NBA eyes stronger marketing in China
TOKYO -- The NBA will soon open an office in Shanghai to strengthen its marketing position in China, where the Rockets' Yao Ming has generated great interest in the league.
"We think our future in Asia is very bright," Stern said at the Foreign Correspondents Club of Japan. "With Yao Ming coming to the NBA from China, that is going to start an entirely new phenomenon in China and throughout Asia."
Stern is in Japan for the two-game series between the Seattle SuperSonics and the Los Angeles Clippers. Seattle won 109-100 Thursday, and on Saturday morning the Sonics' Rashard Lewis scored 50 points to lead the Sonics' victory in a 124-105 thriller.
Chinese national TV broadcasts two NBA games a week. Fans in Shanghai, where Yao starred before going to the NBA, can see as many as six a week. Another Chinese player, Wang Zhizhi, plays for the Los Angeles Clippers.
The commissioner noted that NBA games were pulled off the air in China after U.S. planes mistakenly bombed the Chinese Embassy in Belgrade in 1999 during the NATO air war to drive Yugoslav forces out of Kosovo. The presence of Yao in the NBA has helped restore good relations.
"People in China are learning about life in the U.S. through Yao," Stern said. "And people in the U.S. are learning about China through Yao Ming."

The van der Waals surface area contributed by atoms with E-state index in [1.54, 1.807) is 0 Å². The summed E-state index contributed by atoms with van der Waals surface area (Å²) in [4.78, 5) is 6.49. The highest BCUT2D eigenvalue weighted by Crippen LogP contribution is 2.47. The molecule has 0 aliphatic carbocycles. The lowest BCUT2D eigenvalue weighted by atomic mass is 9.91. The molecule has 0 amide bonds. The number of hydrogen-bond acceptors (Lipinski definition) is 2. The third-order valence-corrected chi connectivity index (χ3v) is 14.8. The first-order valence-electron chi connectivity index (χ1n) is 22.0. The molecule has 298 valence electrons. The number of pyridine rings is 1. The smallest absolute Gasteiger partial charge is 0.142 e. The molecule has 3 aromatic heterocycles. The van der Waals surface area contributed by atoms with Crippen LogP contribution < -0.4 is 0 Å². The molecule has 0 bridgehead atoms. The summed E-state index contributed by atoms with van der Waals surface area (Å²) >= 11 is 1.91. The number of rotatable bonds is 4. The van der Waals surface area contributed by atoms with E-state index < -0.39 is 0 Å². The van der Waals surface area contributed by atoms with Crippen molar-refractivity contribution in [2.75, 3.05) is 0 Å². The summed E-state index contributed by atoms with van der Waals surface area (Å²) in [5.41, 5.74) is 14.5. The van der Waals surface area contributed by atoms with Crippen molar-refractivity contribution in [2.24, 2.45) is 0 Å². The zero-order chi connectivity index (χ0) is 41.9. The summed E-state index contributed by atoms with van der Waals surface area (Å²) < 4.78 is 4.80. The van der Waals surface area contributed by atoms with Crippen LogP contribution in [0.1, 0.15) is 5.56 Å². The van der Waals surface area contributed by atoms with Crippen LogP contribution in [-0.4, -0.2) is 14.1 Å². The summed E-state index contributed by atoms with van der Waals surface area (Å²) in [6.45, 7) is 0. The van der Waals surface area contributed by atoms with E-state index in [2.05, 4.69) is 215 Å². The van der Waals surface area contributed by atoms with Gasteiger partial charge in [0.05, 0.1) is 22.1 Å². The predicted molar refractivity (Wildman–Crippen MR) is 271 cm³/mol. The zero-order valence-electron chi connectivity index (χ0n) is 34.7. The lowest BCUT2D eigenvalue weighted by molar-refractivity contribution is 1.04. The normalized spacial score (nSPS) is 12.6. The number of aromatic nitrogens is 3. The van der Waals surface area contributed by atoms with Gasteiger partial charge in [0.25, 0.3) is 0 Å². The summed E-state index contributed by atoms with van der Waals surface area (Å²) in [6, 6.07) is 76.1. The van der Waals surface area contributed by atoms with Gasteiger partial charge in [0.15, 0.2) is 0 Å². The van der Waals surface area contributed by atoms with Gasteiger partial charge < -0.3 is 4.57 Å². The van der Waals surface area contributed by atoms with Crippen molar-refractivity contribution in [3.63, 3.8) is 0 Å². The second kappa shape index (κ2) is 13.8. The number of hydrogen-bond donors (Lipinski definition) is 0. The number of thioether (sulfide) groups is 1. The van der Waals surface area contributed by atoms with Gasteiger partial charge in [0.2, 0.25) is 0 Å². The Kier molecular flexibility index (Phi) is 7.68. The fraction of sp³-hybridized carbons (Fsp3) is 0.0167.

Stern again spoke on the NBA's European plans. Some NBA teams could have training camps in Europe as soon as 2005.
"I think there is a reasonable chance that we'll see an NBA team or teams in Europe within a decade," Stern said.
With many Europeans already playing in the NBA, much of the groundwork has been done. But Stern said several obstacles must be overcome before teams are placed in Europe.
"Europe does not have the buildings of the caliber we're used to in the NBA," Stern said. "And there is still a lot of room to develop fan affinity. We know that Europeans will pay a lot to see soccer games but we need to make sure that the model will fit with the NBA. Forty-one games is a lot more than one exhibition game."
Stern has led the NBA for nearly 20 years, a period of tremendous growth and international exposure for the game.
"We recognize we have more markets untapped than tapped," he said. "If you get to be No. 2 in a country, there's a good chance you'll get to be No. 1 and that's a big part of out philosophy."
Copyright 2003 by The Associated Press
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